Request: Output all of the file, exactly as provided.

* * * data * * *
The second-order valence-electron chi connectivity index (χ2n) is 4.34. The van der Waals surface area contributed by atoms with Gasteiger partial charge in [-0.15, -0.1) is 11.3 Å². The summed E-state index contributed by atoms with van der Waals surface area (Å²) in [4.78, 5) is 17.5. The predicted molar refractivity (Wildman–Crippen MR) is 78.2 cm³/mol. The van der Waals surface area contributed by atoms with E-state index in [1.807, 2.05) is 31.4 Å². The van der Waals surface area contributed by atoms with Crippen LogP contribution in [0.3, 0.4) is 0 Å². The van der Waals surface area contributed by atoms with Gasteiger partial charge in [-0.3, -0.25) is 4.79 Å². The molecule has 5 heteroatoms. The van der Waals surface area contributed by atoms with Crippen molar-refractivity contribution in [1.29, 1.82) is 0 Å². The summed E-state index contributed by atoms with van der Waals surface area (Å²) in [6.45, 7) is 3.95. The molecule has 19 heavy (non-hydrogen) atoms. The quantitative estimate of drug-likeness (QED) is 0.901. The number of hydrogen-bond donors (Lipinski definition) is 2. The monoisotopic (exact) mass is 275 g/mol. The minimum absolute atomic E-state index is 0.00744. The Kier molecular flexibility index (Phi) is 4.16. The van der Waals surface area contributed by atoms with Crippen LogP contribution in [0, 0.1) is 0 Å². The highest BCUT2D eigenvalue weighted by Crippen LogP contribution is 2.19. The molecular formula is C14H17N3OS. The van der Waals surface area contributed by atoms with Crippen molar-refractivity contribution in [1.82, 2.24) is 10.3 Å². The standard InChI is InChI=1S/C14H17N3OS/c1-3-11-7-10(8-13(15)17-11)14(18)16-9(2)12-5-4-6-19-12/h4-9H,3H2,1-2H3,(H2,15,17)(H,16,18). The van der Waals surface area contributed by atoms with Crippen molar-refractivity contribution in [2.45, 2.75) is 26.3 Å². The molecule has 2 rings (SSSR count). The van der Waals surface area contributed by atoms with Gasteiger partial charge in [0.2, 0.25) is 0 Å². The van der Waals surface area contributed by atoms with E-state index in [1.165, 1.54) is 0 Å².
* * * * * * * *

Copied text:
The second-order valence-electron chi connectivity index (χ2n) is 4.34. The van der Waals surface area contributed by atoms with Gasteiger partial charge in [-0.15, -0.1) is 11.3 Å². The summed E-state index contributed by atoms with van der Waals surface area (Å²) in [4.78, 5) is 17.5. The predicted molar refractivity (Wildman–Crippen MR) is 78.2 cm³/mol. The van der Waals surface area contributed by atoms with E-state index in [1.807, 2.05) is 31.4 Å². The van der Waals surface area contributed by atoms with Crippen LogP contribution in [0.3, 0.4) is 0 Å². The van der Waals surface area contributed by atoms with Gasteiger partial charge in [-0.3, -0.25) is 4.79 Å². The molecule has 5 heteroatoms. The van der Waals surface area contributed by atoms with Crippen molar-refractivity contribution in [1.29, 1.82) is 0 Å². The summed E-state index contributed by atoms with van der Waals surface area (Å²) in [6.45, 7) is 3.95. The molecule has 19 heavy (non-hydrogen) atoms. The quantitative estimate of drug-likeness (QED) is 0.901. The number of hydrogen-bond donors (Lipinski definition) is 2. The monoisotopic (exact) mass is 275 g/mol. The minimum absolute atomic E-state index is 0.00744. The Kier molecular flexibility index (Phi) is 4.16. The van der Waals surface area contributed by atoms with Crippen LogP contribution in [0, 0.1) is 0 Å². The highest BCUT2D eigenvalue weighted by Crippen LogP contribution is 2.19. The molecular formula is C14H17N3OS. The van der Waals surface area contributed by atoms with Crippen molar-refractivity contribution in [1.82, 2.24) is 10.3 Å². The standard InChI is InChI=1S/C14H17N3OS/c1-3-11-7-10(8-13(15)17-11)14(18)16-9(2)12-5-4-6-19-12/h4-9H,3H2,1-2H3,(H2,15,17)(H,16,18). The van der Waals surface area contributed by atoms with Crippen molar-refractivity contribution in [2.45, 2.75) is 26.3 Å². The molecule has 2 rings (SSSR count). The van der Waals surface area contributed by atoms with Gasteiger partial charge in [0.2, 0.25) is 0 Å². The van der Waals surface area contributed by atoms with E-state index in [1.165, 1.54) is 0 Å².